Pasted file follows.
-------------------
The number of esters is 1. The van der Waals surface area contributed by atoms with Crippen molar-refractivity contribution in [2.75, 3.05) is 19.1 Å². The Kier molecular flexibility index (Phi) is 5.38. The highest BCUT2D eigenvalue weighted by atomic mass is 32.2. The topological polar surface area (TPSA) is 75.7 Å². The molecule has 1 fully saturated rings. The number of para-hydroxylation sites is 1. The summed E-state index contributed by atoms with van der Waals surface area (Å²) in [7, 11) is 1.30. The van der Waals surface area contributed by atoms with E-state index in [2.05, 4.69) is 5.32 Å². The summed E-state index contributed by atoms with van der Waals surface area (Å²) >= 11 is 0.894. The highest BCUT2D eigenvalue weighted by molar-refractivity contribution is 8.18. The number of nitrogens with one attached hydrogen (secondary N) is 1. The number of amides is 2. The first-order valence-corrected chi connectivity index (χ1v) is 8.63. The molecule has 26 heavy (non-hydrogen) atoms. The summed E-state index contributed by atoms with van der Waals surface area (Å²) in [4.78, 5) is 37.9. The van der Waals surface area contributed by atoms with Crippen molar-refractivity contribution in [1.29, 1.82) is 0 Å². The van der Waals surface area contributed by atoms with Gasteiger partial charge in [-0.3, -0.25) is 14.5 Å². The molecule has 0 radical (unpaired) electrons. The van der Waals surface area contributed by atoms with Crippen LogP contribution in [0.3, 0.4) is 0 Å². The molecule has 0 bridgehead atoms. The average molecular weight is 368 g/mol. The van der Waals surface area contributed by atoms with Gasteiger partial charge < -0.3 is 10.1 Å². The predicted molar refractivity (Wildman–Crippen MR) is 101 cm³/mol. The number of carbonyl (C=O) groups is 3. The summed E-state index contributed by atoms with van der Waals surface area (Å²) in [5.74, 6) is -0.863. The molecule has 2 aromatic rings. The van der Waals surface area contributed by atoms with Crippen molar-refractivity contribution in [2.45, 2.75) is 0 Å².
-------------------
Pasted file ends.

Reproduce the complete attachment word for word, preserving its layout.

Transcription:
The number of esters is 1. The van der Waals surface area contributed by atoms with Crippen molar-refractivity contribution in [2.75, 3.05) is 19.1 Å². The Kier molecular flexibility index (Phi) is 5.38. The highest BCUT2D eigenvalue weighted by atomic mass is 32.2. The topological polar surface area (TPSA) is 75.7 Å². The molecule has 1 fully saturated rings. The number of para-hydroxylation sites is 1. The summed E-state index contributed by atoms with van der Waals surface area (Å²) in [7, 11) is 1.30. The van der Waals surface area contributed by atoms with E-state index in [2.05, 4.69) is 5.32 Å². The summed E-state index contributed by atoms with van der Waals surface area (Å²) >= 11 is 0.894. The highest BCUT2D eigenvalue weighted by molar-refractivity contribution is 8.18. The number of nitrogens with one attached hydrogen (secondary N) is 1. The number of amides is 2. The first-order valence-corrected chi connectivity index (χ1v) is 8.63. The molecule has 26 heavy (non-hydrogen) atoms. The summed E-state index contributed by atoms with van der Waals surface area (Å²) in [4.78, 5) is 37.9. The van der Waals surface area contributed by atoms with Crippen molar-refractivity contribution in [1.29, 1.82) is 0 Å². The van der Waals surface area contributed by atoms with Gasteiger partial charge in [-0.3, -0.25) is 14.5 Å². The molecule has 0 radical (unpaired) electrons. The van der Waals surface area contributed by atoms with Crippen LogP contribution in [0.3, 0.4) is 0 Å². The molecule has 0 bridgehead atoms. The average molecular weight is 368 g/mol. The van der Waals surface area contributed by atoms with Gasteiger partial charge < -0.3 is 10.1 Å². The predicted molar refractivity (Wildman–Crippen MR) is 101 cm³/mol. The number of carbonyl (C=O) groups is 3. The summed E-state index contributed by atoms with van der Waals surface area (Å²) in [5.74, 6) is -0.863. The molecule has 2 aromatic rings. The van der Waals surface area contributed by atoms with Crippen molar-refractivity contribution in [2.45, 2.75) is 0 Å².